Taylah Beckman was overlooked for a wild-card entry to the Australian Open juniors tournament.
Taylah Beckman was overlooked for a wild-card entry to the Australian Open juniors tournament.

Country kids dealt wild-card blow

THOSE tuned into Channel Seven's Australian Open coverage of Bernard Tomic's win over Sam Querrey on Wednesday night, will recall the effusive praise being dished out to Tomic's younger sister, Sara.

Commentators Bruce MacAvaney and Jim Courier labelled the youngster the best under 14s player in Australia, and went on to detail her spot in the Australian Open juniors tournament which begins next week.

Unfortunately for local player Taylah Beckman, those words would have cut like a thousand razors.

Beckman beat Sara Tomic in a doubles match last year, and has been regularly matching it with the best in the country all season.

However, the Clarence Valley youngster was overlooked for a wild-card entry to the highlight tournament of the year, in favour of Tomic and a number of her other city counterparts.

And Beckman wasn't the only one. Fellow Graftonite Brittany Huxley also missed a spot in the junior open by the narrowest of margins.

The Clarence Valley may have the new facilities to match any tennis training centre in the world, but its location outside the major metropolitan areas is costing local players a chance at the elite level according to tennis coach, and Taylah's uncle, Phil Beckman.

"Country kids find it hard to make it into these tournaments purely because they are not from the cities," Beckman said.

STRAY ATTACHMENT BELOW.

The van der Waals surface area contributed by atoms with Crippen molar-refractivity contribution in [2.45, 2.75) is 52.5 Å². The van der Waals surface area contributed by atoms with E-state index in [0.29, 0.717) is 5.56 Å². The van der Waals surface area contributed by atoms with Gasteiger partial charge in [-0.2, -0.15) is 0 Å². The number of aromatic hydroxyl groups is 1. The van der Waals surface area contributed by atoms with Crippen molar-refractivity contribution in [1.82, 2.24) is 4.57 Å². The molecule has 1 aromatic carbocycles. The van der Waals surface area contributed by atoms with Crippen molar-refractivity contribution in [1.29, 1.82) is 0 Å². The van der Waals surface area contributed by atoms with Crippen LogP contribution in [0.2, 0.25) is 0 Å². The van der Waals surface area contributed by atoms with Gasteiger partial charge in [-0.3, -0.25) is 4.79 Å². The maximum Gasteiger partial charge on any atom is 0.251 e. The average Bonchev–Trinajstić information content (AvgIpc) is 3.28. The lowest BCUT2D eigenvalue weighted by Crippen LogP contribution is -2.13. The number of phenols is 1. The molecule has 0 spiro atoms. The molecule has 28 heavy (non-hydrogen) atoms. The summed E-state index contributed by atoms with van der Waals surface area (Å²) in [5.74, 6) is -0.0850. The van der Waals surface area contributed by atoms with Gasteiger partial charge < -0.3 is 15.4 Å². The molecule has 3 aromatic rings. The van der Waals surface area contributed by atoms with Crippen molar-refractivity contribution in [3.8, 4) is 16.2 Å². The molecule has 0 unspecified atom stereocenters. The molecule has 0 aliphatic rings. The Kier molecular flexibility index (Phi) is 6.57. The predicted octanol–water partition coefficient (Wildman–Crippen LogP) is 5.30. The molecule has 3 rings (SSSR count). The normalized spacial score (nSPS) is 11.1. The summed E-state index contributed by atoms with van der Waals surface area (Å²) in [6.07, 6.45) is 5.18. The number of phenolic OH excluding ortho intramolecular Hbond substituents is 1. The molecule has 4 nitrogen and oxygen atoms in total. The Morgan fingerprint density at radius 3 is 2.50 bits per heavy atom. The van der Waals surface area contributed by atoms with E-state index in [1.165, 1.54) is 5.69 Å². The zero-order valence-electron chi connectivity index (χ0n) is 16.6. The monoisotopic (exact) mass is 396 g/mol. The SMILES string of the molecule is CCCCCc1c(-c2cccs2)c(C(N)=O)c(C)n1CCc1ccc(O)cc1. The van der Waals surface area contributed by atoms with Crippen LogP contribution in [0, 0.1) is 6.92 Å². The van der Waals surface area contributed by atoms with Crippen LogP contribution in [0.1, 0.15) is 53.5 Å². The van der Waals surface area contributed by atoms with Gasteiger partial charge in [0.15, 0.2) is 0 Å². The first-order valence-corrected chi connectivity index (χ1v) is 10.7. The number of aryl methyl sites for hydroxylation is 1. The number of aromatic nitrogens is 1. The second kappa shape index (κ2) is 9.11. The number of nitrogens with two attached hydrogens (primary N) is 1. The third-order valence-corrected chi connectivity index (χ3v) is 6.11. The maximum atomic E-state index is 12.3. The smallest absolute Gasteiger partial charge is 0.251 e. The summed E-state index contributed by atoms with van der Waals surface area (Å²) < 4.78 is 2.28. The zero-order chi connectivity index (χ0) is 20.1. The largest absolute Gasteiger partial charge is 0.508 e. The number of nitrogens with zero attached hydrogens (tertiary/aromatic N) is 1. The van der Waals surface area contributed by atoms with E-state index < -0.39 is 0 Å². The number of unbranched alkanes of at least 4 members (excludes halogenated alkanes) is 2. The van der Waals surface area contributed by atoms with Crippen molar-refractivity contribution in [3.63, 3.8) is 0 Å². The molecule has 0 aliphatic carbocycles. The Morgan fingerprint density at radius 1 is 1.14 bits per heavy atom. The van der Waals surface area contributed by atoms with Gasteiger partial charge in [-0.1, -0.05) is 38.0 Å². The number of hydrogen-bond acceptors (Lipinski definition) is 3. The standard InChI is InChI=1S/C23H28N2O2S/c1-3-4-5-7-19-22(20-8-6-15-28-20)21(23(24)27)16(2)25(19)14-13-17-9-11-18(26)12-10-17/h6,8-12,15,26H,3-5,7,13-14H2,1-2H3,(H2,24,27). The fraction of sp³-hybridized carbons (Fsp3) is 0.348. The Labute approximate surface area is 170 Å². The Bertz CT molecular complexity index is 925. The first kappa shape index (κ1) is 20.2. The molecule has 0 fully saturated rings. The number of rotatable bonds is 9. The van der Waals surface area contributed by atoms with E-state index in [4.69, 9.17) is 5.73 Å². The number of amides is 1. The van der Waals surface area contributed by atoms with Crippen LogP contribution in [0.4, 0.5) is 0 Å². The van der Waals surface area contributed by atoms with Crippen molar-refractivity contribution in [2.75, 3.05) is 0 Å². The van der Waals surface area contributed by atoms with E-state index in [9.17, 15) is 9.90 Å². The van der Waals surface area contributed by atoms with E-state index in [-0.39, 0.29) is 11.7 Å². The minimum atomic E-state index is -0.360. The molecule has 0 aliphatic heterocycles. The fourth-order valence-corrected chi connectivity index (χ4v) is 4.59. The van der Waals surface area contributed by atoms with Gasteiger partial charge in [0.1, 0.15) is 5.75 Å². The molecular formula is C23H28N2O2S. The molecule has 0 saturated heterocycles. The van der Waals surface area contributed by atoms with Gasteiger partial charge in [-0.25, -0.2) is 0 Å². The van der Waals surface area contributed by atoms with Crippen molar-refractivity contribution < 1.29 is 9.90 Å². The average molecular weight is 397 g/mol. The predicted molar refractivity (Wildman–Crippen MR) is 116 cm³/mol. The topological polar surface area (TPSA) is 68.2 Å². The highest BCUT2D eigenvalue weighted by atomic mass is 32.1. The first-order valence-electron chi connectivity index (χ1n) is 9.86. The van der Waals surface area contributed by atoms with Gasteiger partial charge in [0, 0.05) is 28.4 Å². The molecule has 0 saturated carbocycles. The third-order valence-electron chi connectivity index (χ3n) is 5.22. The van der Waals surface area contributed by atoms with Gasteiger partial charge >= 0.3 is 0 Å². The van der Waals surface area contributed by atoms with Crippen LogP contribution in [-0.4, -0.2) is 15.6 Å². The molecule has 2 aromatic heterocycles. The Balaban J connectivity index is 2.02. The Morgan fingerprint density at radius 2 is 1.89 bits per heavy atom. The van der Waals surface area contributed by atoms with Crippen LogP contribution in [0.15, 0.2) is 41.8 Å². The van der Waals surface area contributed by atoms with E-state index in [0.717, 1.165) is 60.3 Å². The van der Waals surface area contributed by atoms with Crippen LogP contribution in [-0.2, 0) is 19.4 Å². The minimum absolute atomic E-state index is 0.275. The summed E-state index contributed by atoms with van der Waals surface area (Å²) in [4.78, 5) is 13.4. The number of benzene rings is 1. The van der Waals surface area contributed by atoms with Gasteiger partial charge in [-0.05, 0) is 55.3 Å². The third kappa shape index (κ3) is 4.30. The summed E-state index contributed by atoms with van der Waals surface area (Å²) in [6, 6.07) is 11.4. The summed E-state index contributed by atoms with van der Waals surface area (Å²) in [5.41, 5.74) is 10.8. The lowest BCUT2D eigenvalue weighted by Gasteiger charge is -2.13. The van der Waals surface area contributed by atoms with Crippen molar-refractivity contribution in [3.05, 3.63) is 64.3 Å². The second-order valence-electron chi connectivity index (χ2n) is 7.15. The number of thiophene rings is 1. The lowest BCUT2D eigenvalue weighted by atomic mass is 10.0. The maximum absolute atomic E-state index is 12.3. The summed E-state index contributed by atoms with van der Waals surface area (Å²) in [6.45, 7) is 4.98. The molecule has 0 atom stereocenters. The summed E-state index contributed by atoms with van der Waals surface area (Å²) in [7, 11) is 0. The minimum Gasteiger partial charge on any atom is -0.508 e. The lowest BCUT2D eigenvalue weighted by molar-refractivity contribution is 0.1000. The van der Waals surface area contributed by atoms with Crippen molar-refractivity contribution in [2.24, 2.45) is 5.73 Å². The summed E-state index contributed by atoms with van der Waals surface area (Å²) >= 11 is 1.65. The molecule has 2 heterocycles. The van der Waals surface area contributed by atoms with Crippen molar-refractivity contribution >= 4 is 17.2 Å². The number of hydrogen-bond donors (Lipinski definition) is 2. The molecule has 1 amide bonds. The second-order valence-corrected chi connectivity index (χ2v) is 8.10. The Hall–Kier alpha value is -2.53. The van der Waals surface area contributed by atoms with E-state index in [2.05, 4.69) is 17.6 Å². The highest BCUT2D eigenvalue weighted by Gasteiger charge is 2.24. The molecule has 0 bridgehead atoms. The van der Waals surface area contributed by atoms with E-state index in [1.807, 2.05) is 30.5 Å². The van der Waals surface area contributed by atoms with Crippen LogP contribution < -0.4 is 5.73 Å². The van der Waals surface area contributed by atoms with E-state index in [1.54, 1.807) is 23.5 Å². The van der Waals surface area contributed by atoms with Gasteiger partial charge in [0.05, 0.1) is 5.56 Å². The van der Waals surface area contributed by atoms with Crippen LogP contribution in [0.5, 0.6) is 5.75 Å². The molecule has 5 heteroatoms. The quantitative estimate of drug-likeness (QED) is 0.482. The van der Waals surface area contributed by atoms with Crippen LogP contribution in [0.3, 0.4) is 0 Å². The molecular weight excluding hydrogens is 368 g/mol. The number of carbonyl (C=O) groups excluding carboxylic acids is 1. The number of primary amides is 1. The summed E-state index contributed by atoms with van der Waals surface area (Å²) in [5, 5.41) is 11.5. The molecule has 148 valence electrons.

"There is a lot more to the selection processes for these big junior tournaments than what you see on the surface.

"You'll find some city kids will be accepted purely because their coaches are sitting on the selection panels."

City players also have the benefit of having higher ranked events being played regularly right on their doorstep.

This helps city players accumulate more ranking points per event, besides having more opportunity to do so than their country cousins.

Beckman doesn't have a case of sour grapes. The long-time tennis coach has travelled the world playing the game he loves and is not out to fight a crusade for his niece Taylah.

He knows his students have to be extra good to break into the top level, and is confident that if they are good enough, they eventually will.

"These kids are still very young, and they have plenty of time up their sleeve," he said.

"However, it would still be nice to believe they were playing on an even court."